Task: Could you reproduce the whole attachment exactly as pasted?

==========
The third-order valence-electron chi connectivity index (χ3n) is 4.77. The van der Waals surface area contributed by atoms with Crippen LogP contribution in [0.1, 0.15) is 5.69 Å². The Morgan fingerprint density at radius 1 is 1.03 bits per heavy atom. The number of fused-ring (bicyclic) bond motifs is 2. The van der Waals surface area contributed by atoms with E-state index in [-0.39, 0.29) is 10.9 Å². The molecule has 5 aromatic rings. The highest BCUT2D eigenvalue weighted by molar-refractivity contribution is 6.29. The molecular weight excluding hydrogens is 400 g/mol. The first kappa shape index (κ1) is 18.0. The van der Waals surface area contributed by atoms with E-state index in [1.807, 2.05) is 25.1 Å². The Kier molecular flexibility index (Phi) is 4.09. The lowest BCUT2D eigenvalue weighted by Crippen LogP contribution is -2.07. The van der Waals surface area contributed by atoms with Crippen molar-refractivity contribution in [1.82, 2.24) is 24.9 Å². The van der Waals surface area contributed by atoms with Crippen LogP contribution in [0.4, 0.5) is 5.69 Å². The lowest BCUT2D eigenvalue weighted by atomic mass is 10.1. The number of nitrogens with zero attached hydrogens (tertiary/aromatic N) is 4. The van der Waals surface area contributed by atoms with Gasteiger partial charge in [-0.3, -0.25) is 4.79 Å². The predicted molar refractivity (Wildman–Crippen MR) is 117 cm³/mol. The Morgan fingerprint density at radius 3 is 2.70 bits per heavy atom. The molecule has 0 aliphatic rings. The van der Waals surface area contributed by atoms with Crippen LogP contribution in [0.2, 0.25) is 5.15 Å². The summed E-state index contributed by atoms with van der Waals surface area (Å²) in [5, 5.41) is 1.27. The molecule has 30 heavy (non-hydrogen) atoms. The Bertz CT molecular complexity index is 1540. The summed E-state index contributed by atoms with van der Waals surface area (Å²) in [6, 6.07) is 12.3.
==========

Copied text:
The third-order valence-electron chi connectivity index (χ3n) is 4.77. The van der Waals surface area contributed by atoms with Crippen LogP contribution in [0.1, 0.15) is 5.69 Å². The Morgan fingerprint density at radius 1 is 1.03 bits per heavy atom. The number of fused-ring (bicyclic) bond motifs is 2. The van der Waals surface area contributed by atoms with E-state index in [-0.39, 0.29) is 10.9 Å². The molecule has 5 aromatic rings. The highest BCUT2D eigenvalue weighted by molar-refractivity contribution is 6.29. The molecular weight excluding hydrogens is 400 g/mol. The first kappa shape index (κ1) is 18.0. The van der Waals surface area contributed by atoms with E-state index in [1.807, 2.05) is 25.1 Å². The Kier molecular flexibility index (Phi) is 4.09. The lowest BCUT2D eigenvalue weighted by Crippen LogP contribution is -2.07. The van der Waals surface area contributed by atoms with Crippen molar-refractivity contribution in [1.82, 2.24) is 24.9 Å². The van der Waals surface area contributed by atoms with Crippen LogP contribution in [0.4, 0.5) is 5.69 Å². The lowest BCUT2D eigenvalue weighted by atomic mass is 10.1. The number of nitrogens with zero attached hydrogens (tertiary/aromatic N) is 4. The van der Waals surface area contributed by atoms with Gasteiger partial charge in [-0.3, -0.25) is 4.79 Å². The predicted molar refractivity (Wildman–Crippen MR) is 117 cm³/mol. The Morgan fingerprint density at radius 3 is 2.70 bits per heavy atom. The molecule has 0 aliphatic rings. The van der Waals surface area contributed by atoms with Crippen LogP contribution in [0.2, 0.25) is 5.15 Å². The summed E-state index contributed by atoms with van der Waals surface area (Å²) in [5, 5.41) is 1.27. The molecule has 30 heavy (non-hydrogen) atoms. The Bertz CT molecular complexity index is 1540. The summed E-state index contributed by atoms with van der Waals surface area (Å²) in [6, 6.07) is 12.3.